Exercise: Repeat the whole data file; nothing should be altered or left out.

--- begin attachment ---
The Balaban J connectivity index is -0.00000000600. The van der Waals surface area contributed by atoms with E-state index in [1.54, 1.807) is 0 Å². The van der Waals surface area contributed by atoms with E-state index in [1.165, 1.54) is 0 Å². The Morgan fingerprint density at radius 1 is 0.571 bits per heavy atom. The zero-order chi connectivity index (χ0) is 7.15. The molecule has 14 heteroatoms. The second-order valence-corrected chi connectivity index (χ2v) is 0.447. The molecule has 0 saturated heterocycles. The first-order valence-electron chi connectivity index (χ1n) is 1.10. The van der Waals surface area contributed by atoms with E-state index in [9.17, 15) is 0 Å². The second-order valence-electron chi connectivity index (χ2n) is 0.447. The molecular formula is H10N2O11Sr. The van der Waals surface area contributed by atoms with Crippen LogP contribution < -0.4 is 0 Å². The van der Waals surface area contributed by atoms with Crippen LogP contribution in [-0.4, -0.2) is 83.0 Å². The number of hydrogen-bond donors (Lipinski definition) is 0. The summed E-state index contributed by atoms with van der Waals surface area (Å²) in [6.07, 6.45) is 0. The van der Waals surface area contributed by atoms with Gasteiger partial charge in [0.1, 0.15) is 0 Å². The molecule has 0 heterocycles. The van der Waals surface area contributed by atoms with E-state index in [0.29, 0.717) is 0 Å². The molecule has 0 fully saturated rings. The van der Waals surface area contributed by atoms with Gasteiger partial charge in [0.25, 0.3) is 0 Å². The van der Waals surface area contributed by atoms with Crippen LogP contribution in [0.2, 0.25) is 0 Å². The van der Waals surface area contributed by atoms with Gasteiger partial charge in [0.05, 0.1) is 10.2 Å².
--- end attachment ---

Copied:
The Balaban J connectivity index is -0.00000000600. The van der Waals surface area contributed by atoms with E-state index in [1.54, 1.807) is 0 Å². The van der Waals surface area contributed by atoms with E-state index in [1.165, 1.54) is 0 Å². The Morgan fingerprint density at radius 1 is 0.571 bits per heavy atom. The zero-order chi connectivity index (χ0) is 7.15. The molecule has 14 heteroatoms. The second-order valence-corrected chi connectivity index (χ2v) is 0.447. The molecule has 0 saturated heterocycles. The first-order valence-electron chi connectivity index (χ1n) is 1.10. The van der Waals surface area contributed by atoms with E-state index in [9.17, 15) is 0 Å². The second-order valence-electron chi connectivity index (χ2n) is 0.447. The molecular formula is H10N2O11Sr. The van der Waals surface area contributed by atoms with Crippen LogP contribution < -0.4 is 0 Å². The van der Waals surface area contributed by atoms with Crippen LogP contribution in [-0.4, -0.2) is 83.0 Å². The number of hydrogen-bond donors (Lipinski definition) is 0. The summed E-state index contributed by atoms with van der Waals surface area (Å²) in [6.07, 6.45) is 0. The van der Waals surface area contributed by atoms with Gasteiger partial charge in [0.1, 0.15) is 0 Å². The molecule has 0 heterocycles. The van der Waals surface area contributed by atoms with E-state index in [0.29, 0.717) is 0 Å². The molecule has 0 fully saturated rings. The van der Waals surface area contributed by atoms with Gasteiger partial charge in [0.25, 0.3) is 0 Å². The van der Waals surface area contributed by atoms with Crippen LogP contribution in [0.2, 0.25) is 0 Å². The van der Waals surface area contributed by atoms with Gasteiger partial charge in [0.05, 0.1) is 10.2 Å².